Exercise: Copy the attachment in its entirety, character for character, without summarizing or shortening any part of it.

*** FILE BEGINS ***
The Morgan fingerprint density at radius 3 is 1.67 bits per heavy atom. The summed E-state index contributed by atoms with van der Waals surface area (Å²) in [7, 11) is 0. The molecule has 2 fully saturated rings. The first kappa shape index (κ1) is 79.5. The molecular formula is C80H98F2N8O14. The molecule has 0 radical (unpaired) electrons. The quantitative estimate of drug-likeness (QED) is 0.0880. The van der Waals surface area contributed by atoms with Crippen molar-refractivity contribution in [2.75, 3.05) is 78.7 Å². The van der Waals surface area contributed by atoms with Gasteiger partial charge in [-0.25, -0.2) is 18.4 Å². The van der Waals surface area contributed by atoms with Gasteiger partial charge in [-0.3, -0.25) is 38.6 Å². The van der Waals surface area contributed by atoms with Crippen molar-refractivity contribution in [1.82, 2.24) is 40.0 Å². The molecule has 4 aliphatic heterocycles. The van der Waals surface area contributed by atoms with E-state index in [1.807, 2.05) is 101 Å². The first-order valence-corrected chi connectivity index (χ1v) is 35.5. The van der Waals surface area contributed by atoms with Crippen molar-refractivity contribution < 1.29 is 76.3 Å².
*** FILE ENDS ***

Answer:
The Morgan fingerprint density at radius 3 is 1.67 bits per heavy atom. The summed E-state index contributed by atoms with van der Waals surface area (Å²) in [7, 11) is 0. The molecule has 2 fully saturated rings. The first kappa shape index (κ1) is 79.5. The molecular formula is C80H98F2N8O14. The molecule has 0 radical (unpaired) electrons. The quantitative estimate of drug-likeness (QED) is 0.0880. The van der Waals surface area contributed by atoms with Crippen molar-refractivity contribution in [2.75, 3.05) is 78.7 Å². The van der Waals surface area contributed by atoms with Gasteiger partial charge in [-0.25, -0.2) is 18.4 Å². The van der Waals surface area contributed by atoms with Gasteiger partial charge in [-0.3, -0.25) is 38.6 Å². The van der Waals surface area contributed by atoms with Crippen molar-refractivity contribution in [1.82, 2.24) is 40.0 Å². The molecule has 4 aliphatic heterocycles. The van der Waals surface area contributed by atoms with E-state index in [1.807, 2.05) is 101 Å². The first-order valence-corrected chi connectivity index (χ1v) is 35.5. The van der Waals surface area contributed by atoms with Crippen molar-refractivity contribution < 1.29 is 76.3 Å².